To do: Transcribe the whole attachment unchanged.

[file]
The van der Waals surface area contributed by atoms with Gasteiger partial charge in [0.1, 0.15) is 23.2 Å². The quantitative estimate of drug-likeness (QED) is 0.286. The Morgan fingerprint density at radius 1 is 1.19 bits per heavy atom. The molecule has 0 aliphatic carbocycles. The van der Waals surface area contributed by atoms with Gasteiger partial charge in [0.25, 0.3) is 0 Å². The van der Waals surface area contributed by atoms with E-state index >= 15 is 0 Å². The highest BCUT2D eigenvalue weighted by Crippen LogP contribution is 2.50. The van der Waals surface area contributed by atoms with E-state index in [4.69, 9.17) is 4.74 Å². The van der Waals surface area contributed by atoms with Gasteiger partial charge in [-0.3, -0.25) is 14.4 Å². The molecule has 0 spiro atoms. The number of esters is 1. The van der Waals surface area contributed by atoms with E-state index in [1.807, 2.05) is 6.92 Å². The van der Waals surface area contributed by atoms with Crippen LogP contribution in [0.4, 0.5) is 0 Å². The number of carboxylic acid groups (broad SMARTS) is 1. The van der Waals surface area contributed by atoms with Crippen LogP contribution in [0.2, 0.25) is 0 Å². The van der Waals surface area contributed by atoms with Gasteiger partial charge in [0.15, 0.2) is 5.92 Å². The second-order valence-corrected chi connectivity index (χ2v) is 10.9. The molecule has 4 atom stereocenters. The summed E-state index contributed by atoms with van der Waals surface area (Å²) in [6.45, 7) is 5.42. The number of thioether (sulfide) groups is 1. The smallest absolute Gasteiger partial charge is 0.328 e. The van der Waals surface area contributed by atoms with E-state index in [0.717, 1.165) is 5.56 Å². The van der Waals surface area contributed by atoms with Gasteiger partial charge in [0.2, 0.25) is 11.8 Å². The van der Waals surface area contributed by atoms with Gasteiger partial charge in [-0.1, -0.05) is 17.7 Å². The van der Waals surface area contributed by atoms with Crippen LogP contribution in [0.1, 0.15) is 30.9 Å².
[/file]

The van der Waals surface area contributed by atoms with Gasteiger partial charge in [0.1, 0.15) is 23.2 Å². The quantitative estimate of drug-likeness (QED) is 0.286. The Morgan fingerprint density at radius 1 is 1.19 bits per heavy atom. The molecule has 0 aliphatic carbocycles. The van der Waals surface area contributed by atoms with Gasteiger partial charge in [0.25, 0.3) is 0 Å². The van der Waals surface area contributed by atoms with E-state index >= 15 is 0 Å². The highest BCUT2D eigenvalue weighted by Crippen LogP contribution is 2.50. The van der Waals surface area contributed by atoms with E-state index in [4.69, 9.17) is 4.74 Å². The van der Waals surface area contributed by atoms with Gasteiger partial charge in [-0.3, -0.25) is 14.4 Å². The molecule has 0 spiro atoms. The number of esters is 1. The van der Waals surface area contributed by atoms with E-state index in [1.807, 2.05) is 6.92 Å². The van der Waals surface area contributed by atoms with Crippen LogP contribution in [0.4, 0.5) is 0 Å². The number of carboxylic acid groups (broad SMARTS) is 1. The van der Waals surface area contributed by atoms with Crippen LogP contribution in [0.2, 0.25) is 0 Å². The van der Waals surface area contributed by atoms with Gasteiger partial charge in [0.15, 0.2) is 5.92 Å². The second-order valence-corrected chi connectivity index (χ2v) is 10.9. The molecule has 4 atom stereocenters. The summed E-state index contributed by atoms with van der Waals surface area (Å²) in [6.45, 7) is 5.42. The number of thioether (sulfide) groups is 1. The smallest absolute Gasteiger partial charge is 0.328 e. The van der Waals surface area contributed by atoms with E-state index in [0.717, 1.165) is 5.56 Å². The van der Waals surface area contributed by atoms with Gasteiger partial charge in [0.2, 0.25) is 11.8 Å². The van der Waals surface area contributed by atoms with Gasteiger partial charge in [-0.1, -0.05) is 17.7 Å². The van der Waals surface area contributed by atoms with Crippen LogP contribution in [0.1, 0.15) is 30.9 Å².